Back to the extruder…

As regular reader of my blog, you already might have noticed that I’m working on several different projects at the same time. Recently these are mainly the heated build platform/raftless printing, a LCD display and last but not least, a .3mm extruder.

After breaking my trusty Printruder during my first .3mm nozzle tests, I had to reprint broken parts for the Printruder, which lead to a heated build surface, which lead to modifying the extruder firmware, which lead to integrating a I2C-LC display… After my recent tests with raftless printing, I eventually came back to the original project: the .3mm nozzle.

Since it was a bad idea last time to use my one-and-only Printruder for the nozzle tests, I started to design a new extruder for this purpose. My first tests with a stepper motor driven extruder weren’t too promising (… the lack of force it was able to push the filament with. Probably a design flaw of mine. I already started redesigning the whole thing, but this is yet another project…), I plan to drive the new extruder with tested and proven mechanics: Printruder motor/gear brackets and MakerBot DC gearmotor with a threaded pulley. For the heater section, I already started to build a PTFE/insulator free design a while ago. After a couple of drawbacks, I finally did a successful first heater test today.

The heater barrel is definitely inspired by nopheads extruder barrel designs:

ExrtruderHead IMG_4697

But there are several differences:

  1. I used brass instead of steel. This might be a disadvantage, since brass has a way higher heat conduction. But I only had brass rods laying around and I’m also not sure if it is more difficult to turn such part from steel. I suppose it mainly depends on the type of steel. So I stick with the metal I am currently used to, after all I’m still a greenhorn when it comes to working with a lathe…
  2. I designed the barrel to hold a heat sink, since the Plastruder doesn’t contain any large aluminum parts I can use for this.
  3. I still use nichrome wire to heat the nozzle.
  4. The barrel has a M6 thread on one end in order to mount a standard MakerBot nozzle on it.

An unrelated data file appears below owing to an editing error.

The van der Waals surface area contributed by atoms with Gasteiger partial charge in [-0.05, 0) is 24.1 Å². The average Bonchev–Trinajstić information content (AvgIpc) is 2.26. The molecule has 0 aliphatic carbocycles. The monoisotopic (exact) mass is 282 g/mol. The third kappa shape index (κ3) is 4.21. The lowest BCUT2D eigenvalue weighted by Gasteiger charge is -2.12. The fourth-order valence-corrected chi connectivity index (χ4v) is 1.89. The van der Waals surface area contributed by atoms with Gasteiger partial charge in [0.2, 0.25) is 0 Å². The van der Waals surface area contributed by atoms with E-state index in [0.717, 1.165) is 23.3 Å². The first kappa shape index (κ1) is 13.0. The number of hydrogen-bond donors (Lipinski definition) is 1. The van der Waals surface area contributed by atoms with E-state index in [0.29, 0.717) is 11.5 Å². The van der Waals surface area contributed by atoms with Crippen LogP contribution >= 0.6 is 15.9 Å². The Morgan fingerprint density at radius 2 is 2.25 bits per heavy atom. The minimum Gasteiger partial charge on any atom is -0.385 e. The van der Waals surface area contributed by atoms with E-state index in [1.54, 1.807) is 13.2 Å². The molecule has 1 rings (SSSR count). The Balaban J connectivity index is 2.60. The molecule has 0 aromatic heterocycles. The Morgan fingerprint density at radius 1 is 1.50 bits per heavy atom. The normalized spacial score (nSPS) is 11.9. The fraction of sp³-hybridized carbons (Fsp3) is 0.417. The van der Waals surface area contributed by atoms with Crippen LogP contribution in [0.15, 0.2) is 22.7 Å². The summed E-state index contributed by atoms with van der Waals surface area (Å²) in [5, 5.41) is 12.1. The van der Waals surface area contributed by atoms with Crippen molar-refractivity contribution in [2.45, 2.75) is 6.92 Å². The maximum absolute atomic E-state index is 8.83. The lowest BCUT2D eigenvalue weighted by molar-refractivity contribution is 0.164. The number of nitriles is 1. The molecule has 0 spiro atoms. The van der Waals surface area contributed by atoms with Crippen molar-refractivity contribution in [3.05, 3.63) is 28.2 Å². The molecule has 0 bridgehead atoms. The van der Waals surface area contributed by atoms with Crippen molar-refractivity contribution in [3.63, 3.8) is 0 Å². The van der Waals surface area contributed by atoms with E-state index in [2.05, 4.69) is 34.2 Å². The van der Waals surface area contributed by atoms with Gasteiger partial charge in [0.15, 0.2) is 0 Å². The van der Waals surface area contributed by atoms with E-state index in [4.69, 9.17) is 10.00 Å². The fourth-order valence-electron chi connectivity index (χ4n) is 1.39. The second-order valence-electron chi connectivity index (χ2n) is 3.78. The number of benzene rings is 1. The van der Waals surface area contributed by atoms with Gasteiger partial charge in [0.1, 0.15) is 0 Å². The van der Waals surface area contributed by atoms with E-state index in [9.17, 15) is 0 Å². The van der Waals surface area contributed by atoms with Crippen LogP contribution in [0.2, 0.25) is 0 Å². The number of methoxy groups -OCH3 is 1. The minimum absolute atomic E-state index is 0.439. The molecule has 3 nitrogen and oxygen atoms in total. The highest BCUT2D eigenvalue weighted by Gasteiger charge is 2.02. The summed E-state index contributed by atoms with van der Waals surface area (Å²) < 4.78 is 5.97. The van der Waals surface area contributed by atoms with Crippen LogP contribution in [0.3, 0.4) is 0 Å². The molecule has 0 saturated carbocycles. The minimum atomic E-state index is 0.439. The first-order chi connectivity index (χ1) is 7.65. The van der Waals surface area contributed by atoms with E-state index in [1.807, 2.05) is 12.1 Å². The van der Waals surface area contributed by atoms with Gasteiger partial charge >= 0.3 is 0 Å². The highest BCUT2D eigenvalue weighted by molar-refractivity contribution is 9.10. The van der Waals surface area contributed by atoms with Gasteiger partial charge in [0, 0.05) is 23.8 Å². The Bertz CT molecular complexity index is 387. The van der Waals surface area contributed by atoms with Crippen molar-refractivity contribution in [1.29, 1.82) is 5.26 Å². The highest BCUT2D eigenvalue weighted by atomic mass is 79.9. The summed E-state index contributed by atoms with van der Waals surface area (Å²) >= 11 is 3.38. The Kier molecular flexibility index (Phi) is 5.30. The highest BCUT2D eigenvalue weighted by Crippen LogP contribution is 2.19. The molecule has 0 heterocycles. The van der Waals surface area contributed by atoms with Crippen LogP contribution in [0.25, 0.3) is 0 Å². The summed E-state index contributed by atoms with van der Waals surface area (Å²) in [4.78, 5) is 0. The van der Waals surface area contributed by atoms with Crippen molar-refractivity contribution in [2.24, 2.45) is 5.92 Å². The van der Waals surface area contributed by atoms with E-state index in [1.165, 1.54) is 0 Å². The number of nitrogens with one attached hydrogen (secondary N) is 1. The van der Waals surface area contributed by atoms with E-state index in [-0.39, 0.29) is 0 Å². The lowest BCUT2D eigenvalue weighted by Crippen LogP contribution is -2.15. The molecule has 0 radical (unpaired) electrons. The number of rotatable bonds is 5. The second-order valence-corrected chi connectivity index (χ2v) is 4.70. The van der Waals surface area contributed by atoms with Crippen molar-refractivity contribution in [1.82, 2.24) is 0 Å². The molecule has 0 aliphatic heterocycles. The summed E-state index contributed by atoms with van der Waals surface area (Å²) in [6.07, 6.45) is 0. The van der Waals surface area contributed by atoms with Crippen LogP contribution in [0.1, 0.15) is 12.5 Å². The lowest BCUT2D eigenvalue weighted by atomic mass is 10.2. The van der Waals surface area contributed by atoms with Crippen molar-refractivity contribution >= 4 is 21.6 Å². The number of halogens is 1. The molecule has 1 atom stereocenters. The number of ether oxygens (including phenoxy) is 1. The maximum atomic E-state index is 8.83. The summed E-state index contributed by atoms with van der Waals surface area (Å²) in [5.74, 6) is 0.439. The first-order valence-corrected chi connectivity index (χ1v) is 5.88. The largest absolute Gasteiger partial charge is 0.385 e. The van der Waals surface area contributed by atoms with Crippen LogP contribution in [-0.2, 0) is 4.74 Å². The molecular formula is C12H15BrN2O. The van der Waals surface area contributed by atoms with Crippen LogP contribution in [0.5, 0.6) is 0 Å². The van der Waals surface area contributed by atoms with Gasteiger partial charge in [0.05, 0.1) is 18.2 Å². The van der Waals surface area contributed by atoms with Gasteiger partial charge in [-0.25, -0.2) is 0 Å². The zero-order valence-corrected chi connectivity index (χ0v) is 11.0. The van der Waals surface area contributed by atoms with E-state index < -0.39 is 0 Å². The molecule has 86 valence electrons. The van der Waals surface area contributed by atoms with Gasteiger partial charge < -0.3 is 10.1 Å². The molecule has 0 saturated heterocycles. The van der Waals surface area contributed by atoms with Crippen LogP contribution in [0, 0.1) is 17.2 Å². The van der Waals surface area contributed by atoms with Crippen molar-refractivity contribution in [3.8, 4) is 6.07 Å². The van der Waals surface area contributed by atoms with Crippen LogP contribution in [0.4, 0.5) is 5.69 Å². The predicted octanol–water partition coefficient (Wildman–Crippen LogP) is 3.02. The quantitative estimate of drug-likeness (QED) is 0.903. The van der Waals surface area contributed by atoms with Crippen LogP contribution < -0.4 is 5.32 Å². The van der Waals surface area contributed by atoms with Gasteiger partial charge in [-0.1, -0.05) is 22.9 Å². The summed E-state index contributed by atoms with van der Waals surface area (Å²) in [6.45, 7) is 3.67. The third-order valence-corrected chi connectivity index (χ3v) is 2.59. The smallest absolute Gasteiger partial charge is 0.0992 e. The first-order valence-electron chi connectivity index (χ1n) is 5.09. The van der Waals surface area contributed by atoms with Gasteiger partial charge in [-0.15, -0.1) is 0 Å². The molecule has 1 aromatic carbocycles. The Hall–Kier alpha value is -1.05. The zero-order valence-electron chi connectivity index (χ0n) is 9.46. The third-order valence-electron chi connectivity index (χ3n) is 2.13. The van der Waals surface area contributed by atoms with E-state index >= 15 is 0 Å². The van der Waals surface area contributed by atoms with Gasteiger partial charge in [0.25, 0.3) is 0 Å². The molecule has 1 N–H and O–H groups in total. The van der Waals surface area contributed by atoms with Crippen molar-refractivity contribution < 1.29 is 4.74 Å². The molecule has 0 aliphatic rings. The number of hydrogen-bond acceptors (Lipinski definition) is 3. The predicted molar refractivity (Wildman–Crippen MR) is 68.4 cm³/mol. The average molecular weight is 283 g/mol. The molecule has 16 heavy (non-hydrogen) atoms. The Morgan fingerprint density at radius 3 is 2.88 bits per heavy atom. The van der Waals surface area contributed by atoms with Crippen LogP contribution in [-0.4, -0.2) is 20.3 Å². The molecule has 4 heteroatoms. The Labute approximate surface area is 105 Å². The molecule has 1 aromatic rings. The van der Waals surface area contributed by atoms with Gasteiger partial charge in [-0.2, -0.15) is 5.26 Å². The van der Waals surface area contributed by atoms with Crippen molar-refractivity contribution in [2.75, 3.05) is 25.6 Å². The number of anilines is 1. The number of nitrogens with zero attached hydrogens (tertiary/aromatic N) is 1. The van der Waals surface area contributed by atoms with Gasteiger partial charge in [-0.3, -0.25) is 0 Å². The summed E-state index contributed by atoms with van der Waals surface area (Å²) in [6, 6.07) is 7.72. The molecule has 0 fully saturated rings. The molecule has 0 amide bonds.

The thin part in the above photos is still 5mm in diameter since I was afraid to rupture the barrel (there’s a 3.5mm bore inside, you know…?).

But that was a real problem during my first heater test: Probably also due to the high heat conduction of the brass material, it was impossible to reach decent nozzle temperatures. Instead, the heat went straight to the heat sink and the upper end of the barrel.

So I disassembled the whole thing again and boldly turned an additional 1mm off the thin part. It’s now 4mm in diameter which means, that the wall thickness is only .25mm.

Here’s an image of the reworked heater section, right before the new temperature test:


Reducing the wall thickness did the trick!

It’s now quite fast and easy to reach ABS extruder target temperature (220°C).

I tested the setup for about 10 to 15 minutes. Here the results:

Target Temperature
(Replicator G)
(Replicator G)
Nozzle outside Top barrel nut Heat sink top Heat sink down
220°C 217°C 180°C 60°C 61°C 69°C
240°C 234°C 193°C 70°C 81°C 88°C


So far so good!

Now I need to print a special retainer plate to attach the heater section to a Printruder and eventually try to extrude some ABS…

It might take a few days since there are all this other projects… And to spice things up, I just printed my first part for a Mendel yesterday :)


Leave a Reply